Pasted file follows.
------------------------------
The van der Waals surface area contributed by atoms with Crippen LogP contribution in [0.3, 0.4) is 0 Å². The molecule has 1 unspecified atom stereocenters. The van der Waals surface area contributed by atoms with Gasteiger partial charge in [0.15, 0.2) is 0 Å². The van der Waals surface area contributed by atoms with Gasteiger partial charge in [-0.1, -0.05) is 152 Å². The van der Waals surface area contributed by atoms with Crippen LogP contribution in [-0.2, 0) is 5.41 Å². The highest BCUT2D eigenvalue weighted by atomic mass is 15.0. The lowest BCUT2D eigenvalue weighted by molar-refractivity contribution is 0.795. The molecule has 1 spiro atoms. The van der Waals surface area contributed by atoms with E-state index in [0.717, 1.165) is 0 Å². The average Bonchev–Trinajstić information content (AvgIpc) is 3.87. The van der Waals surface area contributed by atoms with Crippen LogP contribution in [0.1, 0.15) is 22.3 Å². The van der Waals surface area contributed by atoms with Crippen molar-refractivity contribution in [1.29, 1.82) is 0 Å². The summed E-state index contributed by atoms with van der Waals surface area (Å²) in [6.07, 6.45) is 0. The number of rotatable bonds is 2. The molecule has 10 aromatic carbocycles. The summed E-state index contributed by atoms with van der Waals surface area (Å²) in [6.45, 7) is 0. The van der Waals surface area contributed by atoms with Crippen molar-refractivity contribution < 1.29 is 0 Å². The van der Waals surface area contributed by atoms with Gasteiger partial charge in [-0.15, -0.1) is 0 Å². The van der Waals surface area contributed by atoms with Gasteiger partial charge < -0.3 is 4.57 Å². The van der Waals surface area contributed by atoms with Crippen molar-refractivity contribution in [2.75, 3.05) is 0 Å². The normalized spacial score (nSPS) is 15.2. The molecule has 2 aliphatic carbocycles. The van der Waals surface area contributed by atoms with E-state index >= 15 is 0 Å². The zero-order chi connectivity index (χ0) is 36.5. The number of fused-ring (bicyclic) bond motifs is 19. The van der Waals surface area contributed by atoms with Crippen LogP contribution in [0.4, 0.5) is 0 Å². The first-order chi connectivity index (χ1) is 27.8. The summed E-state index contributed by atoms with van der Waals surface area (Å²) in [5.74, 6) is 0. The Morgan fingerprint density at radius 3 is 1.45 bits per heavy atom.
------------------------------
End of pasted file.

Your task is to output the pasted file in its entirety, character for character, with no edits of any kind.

The van der Waals surface area contributed by atoms with Crippen LogP contribution in [0.3, 0.4) is 0 Å². The molecule has 1 unspecified atom stereocenters. The van der Waals surface area contributed by atoms with Gasteiger partial charge in [0.15, 0.2) is 0 Å². The van der Waals surface area contributed by atoms with Gasteiger partial charge in [-0.1, -0.05) is 152 Å². The van der Waals surface area contributed by atoms with Crippen LogP contribution in [-0.2, 0) is 5.41 Å². The highest BCUT2D eigenvalue weighted by atomic mass is 15.0. The lowest BCUT2D eigenvalue weighted by molar-refractivity contribution is 0.795. The molecule has 1 spiro atoms. The van der Waals surface area contributed by atoms with E-state index in [0.717, 1.165) is 0 Å². The average Bonchev–Trinajstić information content (AvgIpc) is 3.87. The van der Waals surface area contributed by atoms with Crippen LogP contribution in [0.1, 0.15) is 22.3 Å². The van der Waals surface area contributed by atoms with Crippen molar-refractivity contribution in [1.29, 1.82) is 0 Å². The summed E-state index contributed by atoms with van der Waals surface area (Å²) in [6.07, 6.45) is 0. The number of rotatable bonds is 2. The molecule has 10 aromatic carbocycles. The summed E-state index contributed by atoms with van der Waals surface area (Å²) in [6.45, 7) is 0. The van der Waals surface area contributed by atoms with Crippen molar-refractivity contribution < 1.29 is 0 Å². The van der Waals surface area contributed by atoms with Gasteiger partial charge in [-0.15, -0.1) is 0 Å². The van der Waals surface area contributed by atoms with Gasteiger partial charge < -0.3 is 4.57 Å². The van der Waals surface area contributed by atoms with Crippen molar-refractivity contribution in [2.75, 3.05) is 0 Å². The normalized spacial score (nSPS) is 15.2. The molecule has 2 aliphatic carbocycles. The van der Waals surface area contributed by atoms with E-state index >= 15 is 0 Å². The zero-order chi connectivity index (χ0) is 36.5. The number of fused-ring (bicyclic) bond motifs is 19. The van der Waals surface area contributed by atoms with Crippen LogP contribution in [0.4, 0.5) is 0 Å². The first-order chi connectivity index (χ1) is 27.8. The summed E-state index contributed by atoms with van der Waals surface area (Å²) in [5.74, 6) is 0. The Morgan fingerprint density at radius 3 is 1.45 bits per heavy atom.